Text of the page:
Such squandered wealth symbolizes a wider challenge in Myanmar, an impoverished country whose natural resources - including oil, timber and precious metals - have long fueled armed conflicts while enriching only powerful individuals or groups. In a rare visit to the heart of Myanmar's secretive jade-mining industry in Hpakant, Reuters found an anarchic region where soldiers and ethnic rebels clash, and where mainland Chinese traders rub shoulders with heroin-fueled "handpickers" who are routinely buried alive while scavenging for stones.

Alex Ogle/AFP/Getty Images

The Snowden files: why the British public should be worried about GCHQ, by John Lanchester, the Guardian

John Lanchester was skeptical at first, but the GCHQ files convinced him: Britain is sliding towards a new kind of surveillance society.

Looking at the GCHQ papers, it is clear that there is an ambition to get access to everything digital. That's what engineers do: they seek new capabilities. When it applies to the people who wish us harm, that's fair enough. Take a hypothetical, but maybe not unthinkable, ability to eavesdrop on any room via an electrical socket. From the GCHQ engineers' point of view, they would do that if they could. And there are a few people out there on whom it would be useful to be able to eavesdrop via an electrical socket. But the price of doing so would be a society that really did have total surveillance. Would it be worth it? Is the risk worth the intrusion?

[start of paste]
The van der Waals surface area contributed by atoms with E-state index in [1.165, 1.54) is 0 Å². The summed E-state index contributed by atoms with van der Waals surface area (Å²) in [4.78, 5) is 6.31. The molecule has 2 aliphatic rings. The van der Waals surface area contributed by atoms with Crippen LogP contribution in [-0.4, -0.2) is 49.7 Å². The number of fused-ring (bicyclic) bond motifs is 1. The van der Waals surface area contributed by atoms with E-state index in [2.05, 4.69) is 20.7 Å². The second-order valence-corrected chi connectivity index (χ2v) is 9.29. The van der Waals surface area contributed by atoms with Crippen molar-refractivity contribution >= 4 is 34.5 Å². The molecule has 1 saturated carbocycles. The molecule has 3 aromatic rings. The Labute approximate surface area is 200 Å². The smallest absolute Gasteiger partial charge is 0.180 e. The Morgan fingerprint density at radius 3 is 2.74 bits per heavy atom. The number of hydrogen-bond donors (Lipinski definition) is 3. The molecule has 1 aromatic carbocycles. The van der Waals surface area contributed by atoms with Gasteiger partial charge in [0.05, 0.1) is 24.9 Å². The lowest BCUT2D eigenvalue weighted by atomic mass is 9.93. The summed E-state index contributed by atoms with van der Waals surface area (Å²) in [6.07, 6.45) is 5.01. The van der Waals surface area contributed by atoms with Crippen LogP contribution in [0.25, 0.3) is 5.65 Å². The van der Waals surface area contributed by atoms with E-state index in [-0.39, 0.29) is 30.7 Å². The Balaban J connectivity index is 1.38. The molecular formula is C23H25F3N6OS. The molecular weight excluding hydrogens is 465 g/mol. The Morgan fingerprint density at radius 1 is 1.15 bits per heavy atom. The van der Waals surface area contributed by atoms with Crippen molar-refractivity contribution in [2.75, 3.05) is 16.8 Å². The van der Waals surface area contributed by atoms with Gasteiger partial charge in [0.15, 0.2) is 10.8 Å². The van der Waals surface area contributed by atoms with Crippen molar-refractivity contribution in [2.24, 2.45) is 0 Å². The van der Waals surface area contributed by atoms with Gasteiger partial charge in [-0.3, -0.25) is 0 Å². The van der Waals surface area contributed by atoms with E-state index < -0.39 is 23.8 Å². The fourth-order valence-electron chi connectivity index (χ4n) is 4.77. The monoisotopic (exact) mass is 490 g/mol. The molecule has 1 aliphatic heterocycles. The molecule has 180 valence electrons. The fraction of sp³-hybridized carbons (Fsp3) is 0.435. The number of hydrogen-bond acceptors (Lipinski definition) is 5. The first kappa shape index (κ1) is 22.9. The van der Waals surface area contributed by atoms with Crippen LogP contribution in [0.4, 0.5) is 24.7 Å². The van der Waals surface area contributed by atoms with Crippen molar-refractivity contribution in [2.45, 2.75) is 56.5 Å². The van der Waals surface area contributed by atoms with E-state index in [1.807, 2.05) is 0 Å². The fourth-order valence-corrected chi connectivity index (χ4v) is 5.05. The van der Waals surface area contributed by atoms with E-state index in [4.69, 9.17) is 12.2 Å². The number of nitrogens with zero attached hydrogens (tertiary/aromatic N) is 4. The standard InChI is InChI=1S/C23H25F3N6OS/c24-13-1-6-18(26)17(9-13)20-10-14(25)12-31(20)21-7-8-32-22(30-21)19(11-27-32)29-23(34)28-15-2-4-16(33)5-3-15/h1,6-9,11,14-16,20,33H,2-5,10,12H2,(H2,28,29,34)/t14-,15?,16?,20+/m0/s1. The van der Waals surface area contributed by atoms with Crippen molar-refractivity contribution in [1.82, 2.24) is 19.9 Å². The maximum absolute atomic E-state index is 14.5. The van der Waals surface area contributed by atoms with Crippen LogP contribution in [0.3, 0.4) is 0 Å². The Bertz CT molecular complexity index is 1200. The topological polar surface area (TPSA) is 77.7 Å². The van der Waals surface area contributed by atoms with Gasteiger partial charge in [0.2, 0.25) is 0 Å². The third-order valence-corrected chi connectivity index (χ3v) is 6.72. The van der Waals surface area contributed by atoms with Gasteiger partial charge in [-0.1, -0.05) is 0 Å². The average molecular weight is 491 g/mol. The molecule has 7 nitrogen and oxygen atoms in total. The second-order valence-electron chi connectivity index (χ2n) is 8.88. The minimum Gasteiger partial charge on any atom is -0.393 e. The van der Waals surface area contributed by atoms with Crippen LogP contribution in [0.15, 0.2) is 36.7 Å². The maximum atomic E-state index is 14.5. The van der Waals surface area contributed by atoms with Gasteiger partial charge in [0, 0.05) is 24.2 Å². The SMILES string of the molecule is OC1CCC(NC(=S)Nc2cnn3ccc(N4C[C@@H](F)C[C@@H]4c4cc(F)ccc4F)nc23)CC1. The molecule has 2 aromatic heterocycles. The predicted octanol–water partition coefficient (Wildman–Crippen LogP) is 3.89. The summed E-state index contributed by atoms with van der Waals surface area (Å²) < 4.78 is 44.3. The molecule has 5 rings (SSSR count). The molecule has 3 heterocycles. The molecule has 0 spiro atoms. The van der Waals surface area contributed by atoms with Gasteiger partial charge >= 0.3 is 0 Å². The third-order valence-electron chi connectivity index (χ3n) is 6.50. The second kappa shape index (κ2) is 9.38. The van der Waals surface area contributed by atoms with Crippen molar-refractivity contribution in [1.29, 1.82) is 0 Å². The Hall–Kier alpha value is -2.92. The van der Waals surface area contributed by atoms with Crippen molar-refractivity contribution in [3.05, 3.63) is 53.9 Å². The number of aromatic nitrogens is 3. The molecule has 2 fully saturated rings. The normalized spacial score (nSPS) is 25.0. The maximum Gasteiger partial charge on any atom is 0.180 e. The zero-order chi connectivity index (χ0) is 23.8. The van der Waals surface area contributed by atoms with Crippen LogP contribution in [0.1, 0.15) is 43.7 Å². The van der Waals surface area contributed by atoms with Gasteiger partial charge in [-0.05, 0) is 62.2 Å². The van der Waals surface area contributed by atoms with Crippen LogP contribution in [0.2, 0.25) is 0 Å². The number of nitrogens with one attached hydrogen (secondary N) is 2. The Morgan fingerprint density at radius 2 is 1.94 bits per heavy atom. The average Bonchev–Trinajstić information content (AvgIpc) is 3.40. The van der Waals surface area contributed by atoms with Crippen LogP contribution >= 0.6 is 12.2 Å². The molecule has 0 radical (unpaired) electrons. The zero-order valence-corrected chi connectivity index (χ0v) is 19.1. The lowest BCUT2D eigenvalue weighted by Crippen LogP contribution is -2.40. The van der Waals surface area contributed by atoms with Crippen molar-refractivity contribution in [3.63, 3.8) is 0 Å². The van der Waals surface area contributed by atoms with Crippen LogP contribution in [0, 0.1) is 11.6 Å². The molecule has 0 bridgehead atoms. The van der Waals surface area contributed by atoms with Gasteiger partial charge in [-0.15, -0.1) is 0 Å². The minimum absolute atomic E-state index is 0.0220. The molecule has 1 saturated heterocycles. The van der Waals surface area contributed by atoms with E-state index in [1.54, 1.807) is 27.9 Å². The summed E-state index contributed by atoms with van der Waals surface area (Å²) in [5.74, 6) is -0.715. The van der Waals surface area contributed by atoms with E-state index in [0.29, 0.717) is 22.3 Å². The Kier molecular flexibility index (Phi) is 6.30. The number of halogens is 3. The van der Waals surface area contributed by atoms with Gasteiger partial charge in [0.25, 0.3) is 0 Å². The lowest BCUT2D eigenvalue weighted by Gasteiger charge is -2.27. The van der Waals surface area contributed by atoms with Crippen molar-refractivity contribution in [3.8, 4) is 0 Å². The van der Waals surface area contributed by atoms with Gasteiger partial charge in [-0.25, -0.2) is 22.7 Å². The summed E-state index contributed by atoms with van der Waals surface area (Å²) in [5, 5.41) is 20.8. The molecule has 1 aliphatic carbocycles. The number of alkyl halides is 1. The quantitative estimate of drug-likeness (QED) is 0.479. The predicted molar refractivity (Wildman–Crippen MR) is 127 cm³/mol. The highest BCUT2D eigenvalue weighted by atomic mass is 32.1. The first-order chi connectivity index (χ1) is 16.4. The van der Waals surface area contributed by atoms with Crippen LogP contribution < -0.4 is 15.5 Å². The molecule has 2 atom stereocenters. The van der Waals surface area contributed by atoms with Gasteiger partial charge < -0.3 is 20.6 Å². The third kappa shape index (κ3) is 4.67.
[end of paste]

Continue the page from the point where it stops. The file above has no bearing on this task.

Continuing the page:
That example might sound far-fetched, but trust me, it isn't quite as far fetched as all that, and the basic intention on the part of the GCHQ engineers - to get everything - is there.

PAUL J. RICHARDS/AFP/Getty Images

The Coiffeur of Cairo, by Ned Parker and Yassin Gaber, Foreign Policy

For 50 years, Mahmoud Labib has cut the hair of Egypt's rulers, from Sadat to Mubarak.What secrets can he tell?

The 75-year-old hairdresser headed to the military hospital in the Cairo suburb of Maadi. It was late August, and Egypt was in turmoil; the former president had just been freed from prison after two years. And the man needed a haircut. Mahmoud says he considers Mubarak a customer just like any other, but the aged former leader stands at the heart of Mahmoud's magic -- the mystique that drew people and presidents to his hair salon's iron latticed door, with a golden "M" at the center.

Mahmoud has cut Mubarak's hair since he was vice president, and Mahmoud knew his sons when they were little boys running around in T-shirts and shorts. And the hairdresser's time with the man who ruled Egypt for three decades provided him with a privileged view of a leader who often proved awkward and secretive toward the public.

YASSIN GABER

Feature

Attention No Shoppers

The rise and fall of Tesco in China.

Tesco's experience in China is an exception to the quote, attributed to Woody Allen, that "80 percent of success is showing up." On Oct. 3, the British supermarket chain Tesco confirmed it will join with the state-owned behemoth China Resources Enterprise (CRE) to merge their supermarkets in China. By combining Tesco's 131 outlets with CRE's 2,986 far smaller Vanguard stores across mainland China and Hong Kong, the venture would create China's biggest multiformat food retailer, with sales of roughly $15 billion. While this represents a victory for CRE, it's hard to see it as anything but a defeat for Tesco, which gets just 20 percent of the joint venture.